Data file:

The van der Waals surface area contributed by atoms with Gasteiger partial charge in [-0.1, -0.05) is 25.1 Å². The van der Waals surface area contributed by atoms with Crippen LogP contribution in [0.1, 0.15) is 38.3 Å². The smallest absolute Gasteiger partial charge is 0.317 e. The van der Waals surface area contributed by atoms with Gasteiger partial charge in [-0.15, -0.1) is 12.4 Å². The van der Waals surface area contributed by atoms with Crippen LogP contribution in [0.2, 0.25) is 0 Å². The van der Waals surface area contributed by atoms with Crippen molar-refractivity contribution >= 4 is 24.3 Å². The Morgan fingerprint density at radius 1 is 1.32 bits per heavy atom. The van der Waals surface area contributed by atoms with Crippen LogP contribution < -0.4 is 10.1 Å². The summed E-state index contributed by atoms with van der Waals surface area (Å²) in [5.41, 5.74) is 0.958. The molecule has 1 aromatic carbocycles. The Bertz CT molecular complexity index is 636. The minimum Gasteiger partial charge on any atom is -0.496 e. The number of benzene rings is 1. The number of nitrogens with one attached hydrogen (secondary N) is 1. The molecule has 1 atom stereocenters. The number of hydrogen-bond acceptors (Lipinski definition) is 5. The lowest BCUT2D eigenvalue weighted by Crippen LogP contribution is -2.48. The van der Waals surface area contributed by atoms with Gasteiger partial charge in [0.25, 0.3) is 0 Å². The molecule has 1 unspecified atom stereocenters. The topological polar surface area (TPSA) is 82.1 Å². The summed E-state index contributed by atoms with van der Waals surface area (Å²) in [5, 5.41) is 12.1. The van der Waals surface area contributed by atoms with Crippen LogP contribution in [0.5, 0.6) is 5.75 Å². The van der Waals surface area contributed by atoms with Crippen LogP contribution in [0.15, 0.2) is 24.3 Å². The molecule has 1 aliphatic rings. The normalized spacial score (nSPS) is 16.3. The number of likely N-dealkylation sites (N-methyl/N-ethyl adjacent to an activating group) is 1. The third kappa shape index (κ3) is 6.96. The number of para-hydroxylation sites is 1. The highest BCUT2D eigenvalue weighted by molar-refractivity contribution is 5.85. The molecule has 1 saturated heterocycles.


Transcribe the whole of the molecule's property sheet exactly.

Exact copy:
The van der Waals surface area contributed by atoms with Gasteiger partial charge in [-0.1, -0.05) is 25.1 Å². The van der Waals surface area contributed by atoms with Crippen LogP contribution in [0.1, 0.15) is 38.3 Å². The smallest absolute Gasteiger partial charge is 0.317 e. The van der Waals surface area contributed by atoms with Gasteiger partial charge in [-0.15, -0.1) is 12.4 Å². The van der Waals surface area contributed by atoms with Crippen LogP contribution in [0.2, 0.25) is 0 Å². The van der Waals surface area contributed by atoms with Crippen molar-refractivity contribution >= 4 is 24.3 Å². The Morgan fingerprint density at radius 1 is 1.32 bits per heavy atom. The van der Waals surface area contributed by atoms with Crippen LogP contribution < -0.4 is 10.1 Å². The summed E-state index contributed by atoms with van der Waals surface area (Å²) in [5.41, 5.74) is 0.958. The molecule has 1 aromatic carbocycles. The Bertz CT molecular complexity index is 636. The minimum Gasteiger partial charge on any atom is -0.496 e. The number of benzene rings is 1. The number of nitrogens with one attached hydrogen (secondary N) is 1. The molecule has 1 atom stereocenters. The number of hydrogen-bond acceptors (Lipinski definition) is 5. The lowest BCUT2D eigenvalue weighted by Crippen LogP contribution is -2.48. The van der Waals surface area contributed by atoms with Gasteiger partial charge in [0.25, 0.3) is 0 Å². The molecule has 1 unspecified atom stereocenters. The topological polar surface area (TPSA) is 82.1 Å². The summed E-state index contributed by atoms with van der Waals surface area (Å²) in [5, 5.41) is 12.1. The van der Waals surface area contributed by atoms with Crippen LogP contribution in [0.5, 0.6) is 5.75 Å². The van der Waals surface area contributed by atoms with Crippen LogP contribution in [0.15, 0.2) is 24.3 Å². The molecule has 1 aliphatic rings. The normalized spacial score (nSPS) is 16.3. The number of likely N-dealkylation sites (N-methyl/N-ethyl adjacent to an activating group) is 1. The third kappa shape index (κ3) is 6.96. The number of para-hydroxylation sites is 1. The highest BCUT2D eigenvalue weighted by molar-refractivity contribution is 5.85. The molecule has 1 saturated heterocycles.